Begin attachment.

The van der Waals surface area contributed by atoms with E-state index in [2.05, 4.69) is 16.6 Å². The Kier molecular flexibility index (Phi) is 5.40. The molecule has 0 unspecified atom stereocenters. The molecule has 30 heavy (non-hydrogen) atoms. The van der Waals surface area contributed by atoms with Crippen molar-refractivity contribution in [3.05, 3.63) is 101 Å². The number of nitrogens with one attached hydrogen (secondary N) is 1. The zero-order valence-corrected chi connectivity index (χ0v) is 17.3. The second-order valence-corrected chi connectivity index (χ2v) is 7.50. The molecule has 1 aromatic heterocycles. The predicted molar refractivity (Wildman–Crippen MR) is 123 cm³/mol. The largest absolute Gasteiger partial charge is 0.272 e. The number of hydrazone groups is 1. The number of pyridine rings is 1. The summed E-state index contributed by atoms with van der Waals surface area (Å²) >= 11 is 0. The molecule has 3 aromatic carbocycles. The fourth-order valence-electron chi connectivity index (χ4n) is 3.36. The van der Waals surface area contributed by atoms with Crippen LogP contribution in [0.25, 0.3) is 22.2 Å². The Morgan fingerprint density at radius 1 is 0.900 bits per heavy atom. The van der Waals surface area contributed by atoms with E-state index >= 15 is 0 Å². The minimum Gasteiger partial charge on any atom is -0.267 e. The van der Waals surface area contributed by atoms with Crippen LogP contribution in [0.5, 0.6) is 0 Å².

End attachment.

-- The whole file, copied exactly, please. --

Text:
The van der Waals surface area contributed by atoms with E-state index in [2.05, 4.69) is 16.6 Å². The Kier molecular flexibility index (Phi) is 5.40. The molecule has 0 unspecified atom stereocenters. The molecule has 30 heavy (non-hydrogen) atoms. The van der Waals surface area contributed by atoms with Crippen molar-refractivity contribution in [3.05, 3.63) is 101 Å². The number of nitrogens with one attached hydrogen (secondary N) is 1. The zero-order valence-corrected chi connectivity index (χ0v) is 17.3. The second-order valence-corrected chi connectivity index (χ2v) is 7.50. The molecule has 1 aromatic heterocycles. The predicted molar refractivity (Wildman–Crippen MR) is 123 cm³/mol. The largest absolute Gasteiger partial charge is 0.272 e. The number of hydrazone groups is 1. The number of pyridine rings is 1. The summed E-state index contributed by atoms with van der Waals surface area (Å²) >= 11 is 0. The molecule has 3 aromatic carbocycles. The fourth-order valence-electron chi connectivity index (χ4n) is 3.36. The van der Waals surface area contributed by atoms with Crippen LogP contribution in [0.25, 0.3) is 22.2 Å². The Morgan fingerprint density at radius 1 is 0.900 bits per heavy atom. The van der Waals surface area contributed by atoms with E-state index >= 15 is 0 Å². The minimum Gasteiger partial charge on any atom is -0.267 e. The van der Waals surface area contributed by atoms with Crippen LogP contribution in [0.5, 0.6) is 0 Å².